An examination of the dynamic relationship between self-efficacy and performance across levels of analysis and levels of specificity

Gillian Yeo, A. Neal

Research output: Contribution to journalArticle

141 Citations (Scopus)

Abstract

This research used resource allocation theory to generate predictions regarding dynamic relationships between self-efficacy and task performance from 2 levels of analysis and specificity. Participants were given multiple trials of practice on an air traffic control task. Measures of task-specific self-efficacy and performance were taken at repeated intervals. The authors used multilevel analysis to demonstrate differential and dynamic effects. As predicted, task-specific self-efficacy was negatively associated with task performance at the within-person level. On the other hand, average levels of task-specific self-efficacy were positively related to performance at the between-persons level and mediated the effect of general self-efficacy. The key findings from this research relate to dynamic effects - these results show that self-efficacy effects can change over time, but it depends on the level of analysis and specificity at which self-efficacy is conceptualized. These novel findings emphasize the importance of conceptualizing self-efficacy within a multilevel and multispecificity framework and make a significant contribution to understanding the way this construct relates to task performance.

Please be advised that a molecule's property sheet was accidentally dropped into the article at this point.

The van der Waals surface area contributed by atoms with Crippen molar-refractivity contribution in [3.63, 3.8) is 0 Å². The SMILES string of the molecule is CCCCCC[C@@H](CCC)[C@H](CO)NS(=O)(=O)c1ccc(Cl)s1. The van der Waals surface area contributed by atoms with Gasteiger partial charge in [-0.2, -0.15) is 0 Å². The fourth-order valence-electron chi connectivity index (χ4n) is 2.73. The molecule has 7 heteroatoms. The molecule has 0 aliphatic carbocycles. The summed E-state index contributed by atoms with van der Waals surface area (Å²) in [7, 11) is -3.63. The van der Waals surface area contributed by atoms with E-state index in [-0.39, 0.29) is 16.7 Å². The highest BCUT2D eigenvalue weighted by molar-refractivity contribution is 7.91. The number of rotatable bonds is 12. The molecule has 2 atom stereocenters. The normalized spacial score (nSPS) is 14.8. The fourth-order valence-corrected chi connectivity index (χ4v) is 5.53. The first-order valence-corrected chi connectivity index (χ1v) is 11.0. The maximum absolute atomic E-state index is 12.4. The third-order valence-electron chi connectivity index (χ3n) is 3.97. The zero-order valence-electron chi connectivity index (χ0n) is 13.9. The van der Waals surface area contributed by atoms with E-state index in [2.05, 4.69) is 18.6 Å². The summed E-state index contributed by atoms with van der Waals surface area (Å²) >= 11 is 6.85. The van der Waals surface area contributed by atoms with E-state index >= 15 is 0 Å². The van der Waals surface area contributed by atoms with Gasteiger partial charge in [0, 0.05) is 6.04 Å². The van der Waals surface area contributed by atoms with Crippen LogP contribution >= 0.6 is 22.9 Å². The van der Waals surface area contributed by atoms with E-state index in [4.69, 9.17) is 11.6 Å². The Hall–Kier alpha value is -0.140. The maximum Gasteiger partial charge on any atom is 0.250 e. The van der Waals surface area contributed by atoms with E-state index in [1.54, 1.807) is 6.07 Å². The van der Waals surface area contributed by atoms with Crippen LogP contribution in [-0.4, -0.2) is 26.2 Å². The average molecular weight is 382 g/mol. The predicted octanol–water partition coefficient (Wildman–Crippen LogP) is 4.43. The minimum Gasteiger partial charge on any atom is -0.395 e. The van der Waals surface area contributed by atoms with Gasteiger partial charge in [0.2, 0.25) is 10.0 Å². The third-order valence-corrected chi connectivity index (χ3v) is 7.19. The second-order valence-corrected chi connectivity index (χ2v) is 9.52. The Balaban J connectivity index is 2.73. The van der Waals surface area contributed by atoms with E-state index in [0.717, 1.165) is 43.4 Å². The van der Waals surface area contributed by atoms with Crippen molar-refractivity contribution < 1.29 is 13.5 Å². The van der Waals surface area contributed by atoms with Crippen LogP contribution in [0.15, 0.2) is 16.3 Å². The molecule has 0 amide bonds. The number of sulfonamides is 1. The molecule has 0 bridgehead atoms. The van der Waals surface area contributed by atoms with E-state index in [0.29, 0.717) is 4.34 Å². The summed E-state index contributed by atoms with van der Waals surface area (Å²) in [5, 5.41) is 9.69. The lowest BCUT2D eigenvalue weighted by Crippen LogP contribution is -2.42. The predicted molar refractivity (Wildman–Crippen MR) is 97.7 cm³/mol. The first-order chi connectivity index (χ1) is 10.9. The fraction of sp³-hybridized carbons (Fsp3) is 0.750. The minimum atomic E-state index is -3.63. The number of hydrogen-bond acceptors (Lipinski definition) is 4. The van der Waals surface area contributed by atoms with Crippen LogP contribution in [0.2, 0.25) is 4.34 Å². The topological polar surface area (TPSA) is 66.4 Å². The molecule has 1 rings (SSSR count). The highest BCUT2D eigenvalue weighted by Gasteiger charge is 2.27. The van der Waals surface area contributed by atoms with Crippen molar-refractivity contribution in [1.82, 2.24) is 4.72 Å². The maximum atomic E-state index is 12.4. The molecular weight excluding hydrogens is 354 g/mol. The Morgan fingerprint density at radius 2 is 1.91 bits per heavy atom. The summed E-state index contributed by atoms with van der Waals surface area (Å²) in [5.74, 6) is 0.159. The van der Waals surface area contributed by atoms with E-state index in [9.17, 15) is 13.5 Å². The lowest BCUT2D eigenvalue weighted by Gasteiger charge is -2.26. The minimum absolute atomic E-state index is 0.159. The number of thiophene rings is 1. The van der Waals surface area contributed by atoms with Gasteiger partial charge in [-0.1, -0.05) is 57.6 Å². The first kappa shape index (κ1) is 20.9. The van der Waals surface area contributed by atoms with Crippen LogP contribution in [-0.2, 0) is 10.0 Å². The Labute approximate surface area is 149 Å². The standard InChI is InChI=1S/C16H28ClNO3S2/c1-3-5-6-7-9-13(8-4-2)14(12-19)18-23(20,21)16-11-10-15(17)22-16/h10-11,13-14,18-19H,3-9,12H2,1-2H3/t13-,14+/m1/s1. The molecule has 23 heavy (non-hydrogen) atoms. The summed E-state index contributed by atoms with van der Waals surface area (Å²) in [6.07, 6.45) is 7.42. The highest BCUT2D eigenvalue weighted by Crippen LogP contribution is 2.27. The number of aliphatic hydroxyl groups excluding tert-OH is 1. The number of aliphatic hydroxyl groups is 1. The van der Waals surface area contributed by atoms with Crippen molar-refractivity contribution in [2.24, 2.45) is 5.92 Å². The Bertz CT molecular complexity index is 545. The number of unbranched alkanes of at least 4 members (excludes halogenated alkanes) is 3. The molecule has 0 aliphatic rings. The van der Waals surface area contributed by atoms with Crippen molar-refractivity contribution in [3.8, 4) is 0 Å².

Original languageEnglish
Pages (from-to)1088-1101
JournalJournal of Applied Psychology
Volume91
Issue number5
DOIs
Publication statusPublished - 2006

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